Here are the facts in support of Irish credit ratings downgrade (for those impatient to get the actual downgrade forecast, see Table 2 at the bottom of this post) taken directly from the IMF’s latest Global Financial Stability Report published in October 2008.
These facts suggest that:
(a) the problem of Ireland’s high risk of sovereign and economic insolvency is not new –by the end of 2007 Ireland has emerged as the most financially exposed country in the developed world, to the total silence of Irish Government, Regulators and other domestic financial services authorities; and
(b) our sovereign ratings have are failing to reflect this risk, despite the fact that the data was available to all rating agencies for some time.
Our financial health ca January 2008...
Ireland ranks last out of the entire group of countries/ regions covered in the report in terms of its overall capital markets/financial stability (see table below). The countries/regions reported by the IMF include: the EU, Euro area, Canada, US, Japan, Austria, Belgium, Denmark, Finland, France, Germany, Greece, Ireland, Italy, Luxembourg, the Netherlands, Portugal, Spain, Sweden, the UK, a general set of all emerging economies. Report parameters are given in IMF’s Table 3 in absolute terms.
Table 1 below ranks Ireland, and its two European competitors for the title of the worst-off (in terms of financial stability) Italy and Greece, across these same IMF-selected parameters.
Table 1: Ranking for Selected Indicators on the Size of the Capital Markets, 2007, expressed as % of country GDP/GNP
Sources: IMF GFS Report October 2008, and author own calculations.
Figures below plot the data that led to the above table results.
Figure 1: Total Reserves, % of GDP/GNPSources for Figures 1-7: IMF GFS Report October 2008, and author own calculations.
Figure 1 above shows total economies’ reserves (net of gold) as a percentage of GDP (and GNP for Ireland). Technically, ceteris paribus, higher levels of reserves relative to the economy size imply higher levels of solvency. Notice that this data is for 2007 – the year when Ireland was still in a relatively benign economic environment. In 2007 Ireland’s total reserves stood at a level almost 6 times below the EU27 average. Out of all main global financial centers selected by the IMF only Greece and Luxembourg showed weaker reserves base than Ireland.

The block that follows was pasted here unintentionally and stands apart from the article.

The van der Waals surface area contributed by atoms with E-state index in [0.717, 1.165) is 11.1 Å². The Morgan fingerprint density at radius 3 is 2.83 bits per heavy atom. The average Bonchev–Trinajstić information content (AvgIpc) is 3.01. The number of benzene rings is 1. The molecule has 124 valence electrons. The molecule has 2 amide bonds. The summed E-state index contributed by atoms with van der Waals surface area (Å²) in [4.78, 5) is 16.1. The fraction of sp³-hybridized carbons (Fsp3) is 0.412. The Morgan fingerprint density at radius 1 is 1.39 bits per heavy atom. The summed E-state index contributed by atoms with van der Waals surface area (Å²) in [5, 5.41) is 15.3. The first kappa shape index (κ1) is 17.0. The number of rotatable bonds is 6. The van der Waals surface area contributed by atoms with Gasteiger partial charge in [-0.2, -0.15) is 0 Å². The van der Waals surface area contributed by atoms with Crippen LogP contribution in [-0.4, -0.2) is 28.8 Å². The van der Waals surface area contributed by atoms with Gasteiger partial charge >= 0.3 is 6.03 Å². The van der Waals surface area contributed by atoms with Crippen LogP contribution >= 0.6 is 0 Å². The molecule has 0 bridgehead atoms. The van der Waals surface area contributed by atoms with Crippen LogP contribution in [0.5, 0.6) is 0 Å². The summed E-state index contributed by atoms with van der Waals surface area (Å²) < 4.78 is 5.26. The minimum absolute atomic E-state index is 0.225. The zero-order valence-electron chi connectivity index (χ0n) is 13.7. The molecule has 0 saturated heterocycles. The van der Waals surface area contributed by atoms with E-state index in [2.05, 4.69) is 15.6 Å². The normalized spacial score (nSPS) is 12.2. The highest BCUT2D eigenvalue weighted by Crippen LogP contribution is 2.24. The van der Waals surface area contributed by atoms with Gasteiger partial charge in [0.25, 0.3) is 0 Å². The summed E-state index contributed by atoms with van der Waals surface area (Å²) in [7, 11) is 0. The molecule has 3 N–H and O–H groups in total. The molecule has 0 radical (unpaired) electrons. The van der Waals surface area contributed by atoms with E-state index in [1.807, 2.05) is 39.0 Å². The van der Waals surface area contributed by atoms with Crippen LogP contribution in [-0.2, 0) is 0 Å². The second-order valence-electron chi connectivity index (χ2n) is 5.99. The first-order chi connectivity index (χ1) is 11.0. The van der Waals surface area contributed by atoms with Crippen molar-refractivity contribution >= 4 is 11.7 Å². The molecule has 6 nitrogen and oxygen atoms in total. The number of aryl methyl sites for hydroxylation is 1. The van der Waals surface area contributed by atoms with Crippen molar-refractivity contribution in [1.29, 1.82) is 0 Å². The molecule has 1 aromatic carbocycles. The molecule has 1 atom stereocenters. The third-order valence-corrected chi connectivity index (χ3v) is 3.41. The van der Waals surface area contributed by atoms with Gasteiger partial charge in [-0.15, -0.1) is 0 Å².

Of course, we knew this already, as most of our wealth was trapped in the deteriorating housing markets. But the rating agencies failed to see this as a serious threat, preferring to focus disproportionately on the deceptively low public debt levels in this country. The irony that the state has managed to drive down its debt at the expense of economic stability (by taxing businesses and consumers to produce a ‘savings’ piggy bank for the public sector) and by imperiling our financial stability (by re-directing private financial flows and diverting investment into property and other state-incentivised schemes), was totally missed by the likes of S&P and Fitch.
Figure 2: Stock Market Capitalization, % of GDP/GNP
As the above figure shows, our stock market capitalization as the percentage of GDP/GNP ranked the second lowest in the world in 2007. Italy was the only country with a relative weight of the stock markets capitalization in its economy falling below that of Ireland. This parameter reflects, indirectly, the overall mammoth share of debt (as opposed to equity) on our corporate balance sheets and the effects of Irish economy’s dependence on leveraging and housing markets.
Figure 3: Debt securities as % of GDP
Figure 3 above shows how extreme were the levels of Irish debt liabilities in 2007, with the country leading the world in terms of private debt share of GDP. In the figure 4 below, the two sources of debt are combined to show that Ireland (as a share of GNP) has achieved a dubious distinction of becoming world’s most debt-ridden country by the end of 2007 – a point also missed by the rating agencies.
Figure 4: Total Debt Securities Outstanding, as % of GDP/GNP
Figure 5: Bank Assets as % of GDP/GNPWhen it comes to the financial system assets side of the balance sheet, Irish banking assets appeared to be relatively healthy in 2007 (Figure 5), although this does not include any correction for these assets quality. However two factors must be kept in mind:
(1) to date, Ireland has been leading the EU in terms of commercial bankruptcies (up 250% on 2007) and in terms of housing and commercial real estate crises, implying mid-term impairment charges for Irish banking system well in excess of those in other European countries;
(2) as the following two figures show, our assets cushion (non-bank assets as % of the total debt) and reserves cushion (total reserves as % of the total debt) were both thin, despite the fact that we are faced with an unprecedented (by global comparisons) total debt mountain.
Poor protection buffers: still the ‘old’ news
Figure 6: Assets CushionFigure 7: Reserves Cushion